The Dakar Rally’s uniquely challenging combo of impossible terrain and ridiculous logistics make it pretty much the meanest motor vehicle race on Earth. The 2019 Dakar Rally is coming right up on Jan. 6. Here’s everything you need to know.
Give me the quick and dirty...
- It’s a rally raid race; long-distance and off-road
- Drivers don’t know the course until they’re on it, then go off turn-by-turn directions which they must keep track of with their odometer
- Race starts Jan. 6, ends Jan. 17
- Buggies, UTVs, SUVs, trucks, cars, motorbikes and quads are all in the mix
- 334 vehicles are competing: 167 bikes/quads, 126 autos/UTVs, 41 large trucks. Hundreds more vehicles will be involved in support
- 534 racers and co-drivers are signed up; 135 are doing their first Dakar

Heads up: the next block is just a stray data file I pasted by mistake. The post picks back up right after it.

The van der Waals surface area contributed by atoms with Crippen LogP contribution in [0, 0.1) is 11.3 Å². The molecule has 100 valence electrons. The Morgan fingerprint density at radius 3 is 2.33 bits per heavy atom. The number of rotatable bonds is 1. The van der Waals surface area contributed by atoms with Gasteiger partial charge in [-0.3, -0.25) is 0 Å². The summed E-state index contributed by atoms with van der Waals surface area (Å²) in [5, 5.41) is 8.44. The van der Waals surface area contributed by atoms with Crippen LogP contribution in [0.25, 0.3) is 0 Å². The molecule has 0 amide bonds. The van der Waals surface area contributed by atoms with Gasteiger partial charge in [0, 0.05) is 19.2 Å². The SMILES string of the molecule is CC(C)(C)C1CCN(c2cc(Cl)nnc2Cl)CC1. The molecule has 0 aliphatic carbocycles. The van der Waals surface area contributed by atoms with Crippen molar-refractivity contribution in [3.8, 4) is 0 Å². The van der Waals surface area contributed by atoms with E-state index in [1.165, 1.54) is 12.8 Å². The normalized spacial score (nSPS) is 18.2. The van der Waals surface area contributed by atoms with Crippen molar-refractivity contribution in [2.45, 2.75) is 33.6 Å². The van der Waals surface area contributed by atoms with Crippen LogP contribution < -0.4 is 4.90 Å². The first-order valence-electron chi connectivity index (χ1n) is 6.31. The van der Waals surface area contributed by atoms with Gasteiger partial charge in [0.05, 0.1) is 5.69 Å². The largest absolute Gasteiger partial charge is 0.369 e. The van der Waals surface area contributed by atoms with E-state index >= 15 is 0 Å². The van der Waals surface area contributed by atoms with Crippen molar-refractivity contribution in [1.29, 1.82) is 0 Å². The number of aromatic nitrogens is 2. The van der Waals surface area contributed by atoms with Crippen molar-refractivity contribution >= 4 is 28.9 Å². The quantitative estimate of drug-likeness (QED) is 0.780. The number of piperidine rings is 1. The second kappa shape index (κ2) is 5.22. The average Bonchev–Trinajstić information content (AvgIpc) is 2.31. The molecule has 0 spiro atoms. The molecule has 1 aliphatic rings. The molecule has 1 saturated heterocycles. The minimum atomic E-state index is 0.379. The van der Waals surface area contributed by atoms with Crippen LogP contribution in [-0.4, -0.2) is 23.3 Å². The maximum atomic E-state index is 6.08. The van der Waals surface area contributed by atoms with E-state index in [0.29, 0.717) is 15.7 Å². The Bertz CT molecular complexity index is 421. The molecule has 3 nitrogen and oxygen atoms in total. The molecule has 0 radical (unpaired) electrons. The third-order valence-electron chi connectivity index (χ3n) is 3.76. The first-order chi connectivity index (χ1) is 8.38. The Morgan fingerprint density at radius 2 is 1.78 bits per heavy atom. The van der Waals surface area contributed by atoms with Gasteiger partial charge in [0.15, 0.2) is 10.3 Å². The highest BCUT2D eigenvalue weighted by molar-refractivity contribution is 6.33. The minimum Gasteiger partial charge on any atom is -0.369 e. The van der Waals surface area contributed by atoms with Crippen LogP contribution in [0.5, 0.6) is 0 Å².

- Race loop is 5,000 kilometers (about 3,107 miles)
- Entire event stays in Peru; beginning and ending in Lima
- Americans can watch on NBC Sports starting Jan. 7 at 6:30 p.m. EST
What is it?
The Dakar Rally pits a wild menagerie of vehicles against each other over an immense distance, usually featuring sand dunes as tall as tidal waves. To complete the race, competitors have to follow directions from a road book that just gives them one instruction at a time. Drivers in cars have a copilot to read each turn to them. Bigger trucks carry a mechanic, too. As for the people on motorbikes and quads, heaven help them.
This clip, featuring the Red Bull team which wins on the regular, will give you a pretty good idea of what navigating the Dakar is like: